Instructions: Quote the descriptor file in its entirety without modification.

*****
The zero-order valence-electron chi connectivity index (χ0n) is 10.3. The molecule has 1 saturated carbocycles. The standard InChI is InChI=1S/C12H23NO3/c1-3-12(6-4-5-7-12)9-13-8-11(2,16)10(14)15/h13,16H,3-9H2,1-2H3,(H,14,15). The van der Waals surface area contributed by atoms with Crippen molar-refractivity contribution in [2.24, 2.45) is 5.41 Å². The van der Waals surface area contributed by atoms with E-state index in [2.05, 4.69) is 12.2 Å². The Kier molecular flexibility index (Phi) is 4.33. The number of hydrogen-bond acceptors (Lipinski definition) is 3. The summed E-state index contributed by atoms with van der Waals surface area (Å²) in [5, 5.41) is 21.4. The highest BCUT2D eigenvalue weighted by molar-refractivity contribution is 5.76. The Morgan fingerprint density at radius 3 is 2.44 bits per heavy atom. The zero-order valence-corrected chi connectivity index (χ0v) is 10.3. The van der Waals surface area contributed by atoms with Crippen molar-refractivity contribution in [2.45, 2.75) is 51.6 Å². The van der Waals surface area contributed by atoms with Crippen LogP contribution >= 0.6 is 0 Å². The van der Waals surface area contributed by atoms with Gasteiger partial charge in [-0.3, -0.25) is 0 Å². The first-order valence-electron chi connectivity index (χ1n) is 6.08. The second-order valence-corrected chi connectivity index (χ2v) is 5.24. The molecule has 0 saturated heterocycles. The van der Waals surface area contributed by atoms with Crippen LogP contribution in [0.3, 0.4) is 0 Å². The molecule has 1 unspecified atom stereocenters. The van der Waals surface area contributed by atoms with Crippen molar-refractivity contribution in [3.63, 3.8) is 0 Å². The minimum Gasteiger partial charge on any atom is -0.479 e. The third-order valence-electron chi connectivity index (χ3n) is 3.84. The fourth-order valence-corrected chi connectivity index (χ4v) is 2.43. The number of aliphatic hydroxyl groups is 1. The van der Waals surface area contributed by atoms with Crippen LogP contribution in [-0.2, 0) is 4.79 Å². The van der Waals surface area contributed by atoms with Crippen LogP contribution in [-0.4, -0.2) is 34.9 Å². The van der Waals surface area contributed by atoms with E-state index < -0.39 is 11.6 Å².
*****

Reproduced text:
The zero-order valence-electron chi connectivity index (χ0n) is 10.3. The molecule has 1 saturated carbocycles. The standard InChI is InChI=1S/C12H23NO3/c1-3-12(6-4-5-7-12)9-13-8-11(2,16)10(14)15/h13,16H,3-9H2,1-2H3,(H,14,15). The van der Waals surface area contributed by atoms with Crippen molar-refractivity contribution in [2.24, 2.45) is 5.41 Å². The van der Waals surface area contributed by atoms with E-state index in [2.05, 4.69) is 12.2 Å². The Kier molecular flexibility index (Phi) is 4.33. The number of hydrogen-bond acceptors (Lipinski definition) is 3. The summed E-state index contributed by atoms with van der Waals surface area (Å²) in [5, 5.41) is 21.4. The highest BCUT2D eigenvalue weighted by molar-refractivity contribution is 5.76. The Morgan fingerprint density at radius 3 is 2.44 bits per heavy atom. The zero-order valence-corrected chi connectivity index (χ0v) is 10.3. The van der Waals surface area contributed by atoms with Crippen molar-refractivity contribution in [2.45, 2.75) is 51.6 Å². The van der Waals surface area contributed by atoms with Crippen LogP contribution >= 0.6 is 0 Å². The van der Waals surface area contributed by atoms with Gasteiger partial charge in [-0.3, -0.25) is 0 Å². The first-order valence-electron chi connectivity index (χ1n) is 6.08. The second-order valence-corrected chi connectivity index (χ2v) is 5.24. The molecule has 0 saturated heterocycles. The van der Waals surface area contributed by atoms with Crippen LogP contribution in [0.3, 0.4) is 0 Å². The molecule has 1 unspecified atom stereocenters. The van der Waals surface area contributed by atoms with Crippen molar-refractivity contribution in [3.63, 3.8) is 0 Å². The minimum Gasteiger partial charge on any atom is -0.479 e. The third-order valence-electron chi connectivity index (χ3n) is 3.84. The fourth-order valence-corrected chi connectivity index (χ4v) is 2.43. The number of aliphatic hydroxyl groups is 1. The van der Waals surface area contributed by atoms with Crippen LogP contribution in [-0.2, 0) is 4.79 Å². The van der Waals surface area contributed by atoms with Crippen LogP contribution in [-0.4, -0.2) is 34.9 Å². The van der Waals surface area contributed by atoms with E-state index < -0.39 is 11.6 Å².